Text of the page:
In 2013 the Co-op stopped displays of high fat, sugar or salt products from their checkouts and kiosks. Waitrose and Sainsbury’s also have a policy of no sweets or chocolate next to checkouts now but not in the smaller Sainsbury's Local stores. Why is this? If you make a decision to do something, just do it! You can’t give with one hand and take it away with the other. To me this screams of a half-hearted commitment, where they prioritise their profits over customer health. We are in the midst of a growing obesity epidemic; poor diet is one thing to blame for overweight and obesity, tooth decay, type 2 diabetes, high blood pressure, cardiovascular disease, cancers.......I could go on. As a nation we should be reducing unnecessary sugar, saturated fat, salt and calories from our diet but we need help to do this. Many supermarkets have signed up to the Government's voluntary Responsibility Deal where they have committed to making some of their ranges lower in sugar, fat and salt. They have pledged to help customers make healthier choices and eat more fruit and veg. Joining the deal implies they accept responsibility for promoting better health, so what's with all the checkout junk?!

One way the supermarkets can make a real difference is to curb our impulse buys. You know the ones - standing in a queue, twiddling your thumbs as they check a price for the customer in front. The three for two chunky Kit Kats or £1 bags of liquorice allsorts are staring at you. They suddenly seem so necessary and such good value too! They effortlessly land onto the conveyor belt. These impulse buys at the checkout can add several hundred unplanned calories to a family shopping basket. Yes, we have freedom of choice but the supermarkets that are sticking with the unhealthy are simply undermining all the efforts anyone is making who wants to follow a healthier diet. And it’s not all about adults either. When it comes to the checkout, colourful character laden sweeties are positioned around one metre from the ground; perfectly placed at eye level of a young child. Crafty. I really don't want to hear it is the fault of the parent and they should just say ‘NO’. If only it was that easy. For anyone that has taken their child shopping and encountered the relentless pestering and lie-on-the-floor-screaming-abdabs as we try to unload, pack up and pay for the shopping on four hours sleep, will appreciate how the whole experience can become impossible. Rather than blame and judge the parents (or grandparents etc.) for this disruptive behaviour (yes I have seen the stares, eye rolling, tutting and suggestions as to why my child is having a massive tantrum), blame the shop!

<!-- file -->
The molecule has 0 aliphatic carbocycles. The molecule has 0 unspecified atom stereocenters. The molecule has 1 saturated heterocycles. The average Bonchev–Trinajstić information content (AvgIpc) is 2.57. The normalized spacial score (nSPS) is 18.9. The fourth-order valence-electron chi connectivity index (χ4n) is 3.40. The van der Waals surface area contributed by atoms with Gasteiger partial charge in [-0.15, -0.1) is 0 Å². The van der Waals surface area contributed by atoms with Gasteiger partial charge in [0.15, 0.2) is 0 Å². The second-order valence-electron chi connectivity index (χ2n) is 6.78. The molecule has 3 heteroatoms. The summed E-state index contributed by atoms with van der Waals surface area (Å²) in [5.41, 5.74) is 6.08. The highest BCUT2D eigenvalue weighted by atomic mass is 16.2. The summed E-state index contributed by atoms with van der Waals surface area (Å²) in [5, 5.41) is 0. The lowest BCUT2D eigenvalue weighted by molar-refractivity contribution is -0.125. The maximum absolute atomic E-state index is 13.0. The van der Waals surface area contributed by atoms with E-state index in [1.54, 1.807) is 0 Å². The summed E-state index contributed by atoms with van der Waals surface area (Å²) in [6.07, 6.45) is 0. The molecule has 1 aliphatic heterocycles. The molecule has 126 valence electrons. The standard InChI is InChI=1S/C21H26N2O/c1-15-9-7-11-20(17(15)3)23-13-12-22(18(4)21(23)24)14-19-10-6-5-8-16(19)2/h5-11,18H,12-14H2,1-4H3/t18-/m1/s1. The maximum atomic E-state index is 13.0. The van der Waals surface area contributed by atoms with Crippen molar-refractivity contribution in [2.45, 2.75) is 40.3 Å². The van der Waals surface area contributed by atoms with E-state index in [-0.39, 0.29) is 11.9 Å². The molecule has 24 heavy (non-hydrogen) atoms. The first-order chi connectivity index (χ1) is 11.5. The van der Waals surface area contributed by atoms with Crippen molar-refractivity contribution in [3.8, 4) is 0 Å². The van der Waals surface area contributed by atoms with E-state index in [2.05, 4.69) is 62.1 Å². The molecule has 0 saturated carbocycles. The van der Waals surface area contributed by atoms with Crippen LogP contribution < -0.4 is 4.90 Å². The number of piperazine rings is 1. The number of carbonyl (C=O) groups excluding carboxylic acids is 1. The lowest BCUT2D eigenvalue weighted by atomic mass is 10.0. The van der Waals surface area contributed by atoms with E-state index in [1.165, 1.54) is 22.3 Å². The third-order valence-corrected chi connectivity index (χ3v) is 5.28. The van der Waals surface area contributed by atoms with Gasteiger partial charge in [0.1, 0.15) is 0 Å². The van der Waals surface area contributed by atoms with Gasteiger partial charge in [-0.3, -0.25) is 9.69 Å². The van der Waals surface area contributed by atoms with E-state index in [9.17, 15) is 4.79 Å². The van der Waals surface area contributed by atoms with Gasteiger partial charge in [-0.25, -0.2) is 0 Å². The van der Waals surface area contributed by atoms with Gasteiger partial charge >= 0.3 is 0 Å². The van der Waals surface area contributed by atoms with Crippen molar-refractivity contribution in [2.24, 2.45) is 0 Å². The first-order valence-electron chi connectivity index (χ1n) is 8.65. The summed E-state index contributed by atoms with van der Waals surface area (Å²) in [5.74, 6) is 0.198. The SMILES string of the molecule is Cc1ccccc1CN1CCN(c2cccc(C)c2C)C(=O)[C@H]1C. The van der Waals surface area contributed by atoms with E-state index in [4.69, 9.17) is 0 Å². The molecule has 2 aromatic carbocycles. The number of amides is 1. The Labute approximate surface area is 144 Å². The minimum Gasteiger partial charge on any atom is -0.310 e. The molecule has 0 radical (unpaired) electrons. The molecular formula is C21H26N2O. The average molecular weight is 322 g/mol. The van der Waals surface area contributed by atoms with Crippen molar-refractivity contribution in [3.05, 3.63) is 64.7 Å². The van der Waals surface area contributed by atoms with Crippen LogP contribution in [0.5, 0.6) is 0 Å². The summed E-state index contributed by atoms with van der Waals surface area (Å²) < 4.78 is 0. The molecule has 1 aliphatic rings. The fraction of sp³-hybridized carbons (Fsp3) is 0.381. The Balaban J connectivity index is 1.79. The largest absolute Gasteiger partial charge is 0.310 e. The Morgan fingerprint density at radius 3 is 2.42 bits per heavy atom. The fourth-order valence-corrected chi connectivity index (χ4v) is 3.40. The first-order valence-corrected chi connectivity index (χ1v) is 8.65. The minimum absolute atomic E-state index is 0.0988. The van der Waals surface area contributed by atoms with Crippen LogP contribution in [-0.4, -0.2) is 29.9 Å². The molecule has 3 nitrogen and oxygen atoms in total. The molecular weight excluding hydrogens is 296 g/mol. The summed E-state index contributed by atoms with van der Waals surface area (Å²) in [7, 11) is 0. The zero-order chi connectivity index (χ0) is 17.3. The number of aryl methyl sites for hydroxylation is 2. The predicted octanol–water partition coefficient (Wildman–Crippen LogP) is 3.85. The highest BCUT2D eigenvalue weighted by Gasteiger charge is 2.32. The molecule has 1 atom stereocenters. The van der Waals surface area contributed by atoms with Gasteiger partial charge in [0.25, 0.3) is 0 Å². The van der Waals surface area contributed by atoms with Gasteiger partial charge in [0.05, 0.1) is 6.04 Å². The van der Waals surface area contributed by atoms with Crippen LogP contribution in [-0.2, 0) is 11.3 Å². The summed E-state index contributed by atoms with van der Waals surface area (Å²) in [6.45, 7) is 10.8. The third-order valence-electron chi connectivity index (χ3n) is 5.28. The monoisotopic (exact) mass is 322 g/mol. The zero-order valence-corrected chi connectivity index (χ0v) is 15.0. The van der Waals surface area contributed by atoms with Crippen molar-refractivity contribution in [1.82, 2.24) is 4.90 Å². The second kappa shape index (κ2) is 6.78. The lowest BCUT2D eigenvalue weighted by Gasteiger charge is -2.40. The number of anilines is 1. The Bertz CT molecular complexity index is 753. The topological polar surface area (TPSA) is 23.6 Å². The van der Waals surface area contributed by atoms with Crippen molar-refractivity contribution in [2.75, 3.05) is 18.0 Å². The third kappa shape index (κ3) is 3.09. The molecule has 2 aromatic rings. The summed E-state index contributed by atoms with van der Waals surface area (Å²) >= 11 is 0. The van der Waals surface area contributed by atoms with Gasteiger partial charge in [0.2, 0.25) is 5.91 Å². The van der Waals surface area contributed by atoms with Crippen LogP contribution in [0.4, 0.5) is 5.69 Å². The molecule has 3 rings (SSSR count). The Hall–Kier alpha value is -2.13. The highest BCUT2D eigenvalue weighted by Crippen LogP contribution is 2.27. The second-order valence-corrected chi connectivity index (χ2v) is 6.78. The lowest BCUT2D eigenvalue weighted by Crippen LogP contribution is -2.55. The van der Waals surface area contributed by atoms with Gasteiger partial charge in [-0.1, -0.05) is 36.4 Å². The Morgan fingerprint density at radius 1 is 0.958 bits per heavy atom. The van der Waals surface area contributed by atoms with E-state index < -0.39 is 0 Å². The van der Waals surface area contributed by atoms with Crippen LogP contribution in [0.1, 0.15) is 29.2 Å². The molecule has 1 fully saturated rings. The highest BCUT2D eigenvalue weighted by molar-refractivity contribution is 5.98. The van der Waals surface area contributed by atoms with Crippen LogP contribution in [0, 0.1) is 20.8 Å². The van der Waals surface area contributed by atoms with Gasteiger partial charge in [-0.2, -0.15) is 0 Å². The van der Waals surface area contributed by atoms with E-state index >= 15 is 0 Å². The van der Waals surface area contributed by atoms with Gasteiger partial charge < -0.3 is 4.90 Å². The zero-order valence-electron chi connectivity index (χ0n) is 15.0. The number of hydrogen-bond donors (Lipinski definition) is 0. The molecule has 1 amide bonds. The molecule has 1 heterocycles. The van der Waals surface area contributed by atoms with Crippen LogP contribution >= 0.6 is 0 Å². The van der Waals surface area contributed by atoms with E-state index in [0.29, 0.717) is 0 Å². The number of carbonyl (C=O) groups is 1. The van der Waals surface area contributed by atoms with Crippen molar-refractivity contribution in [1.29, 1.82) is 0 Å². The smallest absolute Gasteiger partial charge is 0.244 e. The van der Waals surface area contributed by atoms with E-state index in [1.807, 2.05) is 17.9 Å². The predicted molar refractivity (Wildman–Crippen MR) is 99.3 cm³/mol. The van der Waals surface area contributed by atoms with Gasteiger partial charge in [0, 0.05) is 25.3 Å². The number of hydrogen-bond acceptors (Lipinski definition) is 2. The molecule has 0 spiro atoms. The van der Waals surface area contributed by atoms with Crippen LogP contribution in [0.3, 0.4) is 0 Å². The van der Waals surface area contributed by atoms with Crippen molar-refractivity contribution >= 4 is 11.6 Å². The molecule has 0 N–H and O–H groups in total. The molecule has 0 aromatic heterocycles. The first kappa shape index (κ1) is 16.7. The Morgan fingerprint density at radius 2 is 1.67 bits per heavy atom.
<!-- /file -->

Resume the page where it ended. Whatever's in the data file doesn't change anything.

So let’s name and shame. Marks and Spencer, Sainsbury's Local, Asda, Morrisons and Iceland are all refusing to step up and do their bit. Why?! Their lower calorie, ‘lighter’ and ‘fuller for longer’ ranges obviously sell well. Surely offering healthier snacks at the tills will not cause their annual profit to plummet? It's not as if we are even asking them to stop selling these products; just move them to an aisle (preferably far away from the tills!) This is really not rocket science is it? The Government’s responsibility deal is obviously not working because it’s far too accommodating. Stores are reluctant to change and are getting away with it. If nothing happens soon, another 20 years will go by and we will have moved no further on. It really is time to get the junk off the checkouts once and for all.